Short communication: black carbon exposure more strongly associated with census tract poverty compared to household income among US black, white, and Latino working class adults in Boston, MA (2003-2010)
Published Date:Apr 04 2014
Source:Environ Pollut. 190:36-42.
European Continental Ancestry Group
Pubmed Central ID:PMC4701574
Funding:P30 ES000002/ES/NIEHS NIH HHS/United States
R01 AG027122/AG/NIA NIH HHS/United States
R01 OH007366/OH/NIOSH CDC HHS/United States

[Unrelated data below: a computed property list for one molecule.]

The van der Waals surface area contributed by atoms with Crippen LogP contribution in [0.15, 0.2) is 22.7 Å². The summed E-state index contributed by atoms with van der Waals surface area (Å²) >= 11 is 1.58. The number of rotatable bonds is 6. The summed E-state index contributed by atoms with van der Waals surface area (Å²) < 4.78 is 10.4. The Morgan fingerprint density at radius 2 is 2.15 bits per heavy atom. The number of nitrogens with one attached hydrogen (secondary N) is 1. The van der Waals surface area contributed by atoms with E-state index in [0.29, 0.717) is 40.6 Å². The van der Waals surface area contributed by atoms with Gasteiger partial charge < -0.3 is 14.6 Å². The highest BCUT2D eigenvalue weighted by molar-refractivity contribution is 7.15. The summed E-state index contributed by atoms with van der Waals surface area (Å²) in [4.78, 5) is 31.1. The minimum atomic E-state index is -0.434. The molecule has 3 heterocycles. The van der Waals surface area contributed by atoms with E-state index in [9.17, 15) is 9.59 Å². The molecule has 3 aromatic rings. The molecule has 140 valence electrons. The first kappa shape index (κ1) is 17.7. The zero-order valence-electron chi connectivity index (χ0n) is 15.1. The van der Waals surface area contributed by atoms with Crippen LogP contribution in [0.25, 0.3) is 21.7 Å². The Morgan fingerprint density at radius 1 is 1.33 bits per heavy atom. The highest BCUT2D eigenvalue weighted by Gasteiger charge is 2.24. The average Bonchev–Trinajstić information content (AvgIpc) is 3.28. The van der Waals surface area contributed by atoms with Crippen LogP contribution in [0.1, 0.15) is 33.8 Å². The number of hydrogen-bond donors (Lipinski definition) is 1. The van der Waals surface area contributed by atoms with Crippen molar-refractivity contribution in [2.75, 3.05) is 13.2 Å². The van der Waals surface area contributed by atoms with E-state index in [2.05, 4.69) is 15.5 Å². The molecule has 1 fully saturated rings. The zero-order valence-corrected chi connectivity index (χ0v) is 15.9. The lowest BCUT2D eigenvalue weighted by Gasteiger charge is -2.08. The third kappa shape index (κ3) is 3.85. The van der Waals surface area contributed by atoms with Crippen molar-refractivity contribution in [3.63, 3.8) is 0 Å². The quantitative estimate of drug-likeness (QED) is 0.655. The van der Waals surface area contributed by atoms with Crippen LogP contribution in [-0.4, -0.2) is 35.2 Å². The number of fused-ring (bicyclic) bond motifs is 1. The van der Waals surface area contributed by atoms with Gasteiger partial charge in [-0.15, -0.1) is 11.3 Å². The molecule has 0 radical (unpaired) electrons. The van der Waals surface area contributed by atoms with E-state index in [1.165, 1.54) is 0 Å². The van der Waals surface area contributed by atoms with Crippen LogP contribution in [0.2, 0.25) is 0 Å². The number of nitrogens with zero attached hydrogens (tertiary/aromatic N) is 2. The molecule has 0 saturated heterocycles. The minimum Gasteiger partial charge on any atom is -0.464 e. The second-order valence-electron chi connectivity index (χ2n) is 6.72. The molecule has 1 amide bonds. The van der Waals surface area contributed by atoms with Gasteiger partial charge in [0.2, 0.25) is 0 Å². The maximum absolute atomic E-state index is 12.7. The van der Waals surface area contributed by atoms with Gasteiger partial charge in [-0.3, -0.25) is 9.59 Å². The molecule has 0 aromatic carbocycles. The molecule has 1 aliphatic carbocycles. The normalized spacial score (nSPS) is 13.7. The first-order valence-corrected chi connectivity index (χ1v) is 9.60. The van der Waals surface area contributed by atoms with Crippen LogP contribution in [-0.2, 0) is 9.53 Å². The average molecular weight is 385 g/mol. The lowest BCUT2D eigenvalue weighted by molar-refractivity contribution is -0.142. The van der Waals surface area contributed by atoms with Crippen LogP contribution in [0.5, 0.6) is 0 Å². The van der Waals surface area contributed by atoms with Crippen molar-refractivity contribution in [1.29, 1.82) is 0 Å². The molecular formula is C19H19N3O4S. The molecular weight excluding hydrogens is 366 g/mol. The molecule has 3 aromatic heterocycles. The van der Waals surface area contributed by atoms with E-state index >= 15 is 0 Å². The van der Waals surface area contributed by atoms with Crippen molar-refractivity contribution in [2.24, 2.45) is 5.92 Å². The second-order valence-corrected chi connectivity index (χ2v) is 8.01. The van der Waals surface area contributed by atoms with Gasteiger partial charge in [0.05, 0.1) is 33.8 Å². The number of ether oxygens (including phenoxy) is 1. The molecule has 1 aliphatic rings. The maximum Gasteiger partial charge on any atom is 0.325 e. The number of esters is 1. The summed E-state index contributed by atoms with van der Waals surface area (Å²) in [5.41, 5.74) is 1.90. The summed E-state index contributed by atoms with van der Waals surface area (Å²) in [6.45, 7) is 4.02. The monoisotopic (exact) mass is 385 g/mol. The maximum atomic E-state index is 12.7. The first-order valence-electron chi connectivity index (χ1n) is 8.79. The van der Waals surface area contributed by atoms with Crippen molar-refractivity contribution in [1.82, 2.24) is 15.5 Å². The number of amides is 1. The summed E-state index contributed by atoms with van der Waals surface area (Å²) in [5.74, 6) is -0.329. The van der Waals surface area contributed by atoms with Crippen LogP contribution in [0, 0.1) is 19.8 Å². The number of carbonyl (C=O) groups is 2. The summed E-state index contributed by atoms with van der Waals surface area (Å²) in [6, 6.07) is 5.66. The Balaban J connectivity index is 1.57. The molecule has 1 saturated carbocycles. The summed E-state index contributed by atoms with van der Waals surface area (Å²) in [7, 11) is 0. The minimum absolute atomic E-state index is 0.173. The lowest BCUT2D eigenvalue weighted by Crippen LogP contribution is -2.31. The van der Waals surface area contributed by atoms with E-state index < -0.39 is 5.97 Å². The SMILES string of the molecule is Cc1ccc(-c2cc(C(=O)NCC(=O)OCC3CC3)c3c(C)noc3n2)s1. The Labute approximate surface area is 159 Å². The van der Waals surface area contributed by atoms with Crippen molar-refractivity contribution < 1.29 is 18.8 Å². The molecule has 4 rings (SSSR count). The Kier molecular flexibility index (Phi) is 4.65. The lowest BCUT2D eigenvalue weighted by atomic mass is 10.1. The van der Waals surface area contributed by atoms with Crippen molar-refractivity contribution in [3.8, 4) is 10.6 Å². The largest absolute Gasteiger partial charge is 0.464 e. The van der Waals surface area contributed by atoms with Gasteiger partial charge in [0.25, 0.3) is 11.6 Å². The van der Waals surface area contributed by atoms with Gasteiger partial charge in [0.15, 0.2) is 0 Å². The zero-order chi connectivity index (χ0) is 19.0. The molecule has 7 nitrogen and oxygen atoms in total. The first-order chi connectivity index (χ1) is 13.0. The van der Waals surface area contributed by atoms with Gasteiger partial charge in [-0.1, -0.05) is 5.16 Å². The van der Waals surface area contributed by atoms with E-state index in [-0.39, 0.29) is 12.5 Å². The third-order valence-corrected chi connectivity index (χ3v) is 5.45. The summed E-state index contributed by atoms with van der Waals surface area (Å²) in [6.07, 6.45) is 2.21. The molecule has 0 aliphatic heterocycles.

Description:We investigated the association of individual-level ambient exposure to black carbon (spatiotemporal model-based estimate for latitude and longitude of residential address) with individual, household, and census tract socioeconomic measures among a study sample comprised of 1757 US urban working class white, black and Latino adults (age 25-64) recruited for two studies conducted in Boston, MA (2003-2004; 2008-2010). Controlling for age, study, and exam date, the estimated average annual black carbon exposure for the year prior to study enrollment at the participants' residential address was directly associated with census tract poverty (beta = 0.373; 95% confidence interval (CI) 0.322, 0.423) but not with annual household income or education; null associations with race/ethnicity became significant only after controlling for socioeconomic position.
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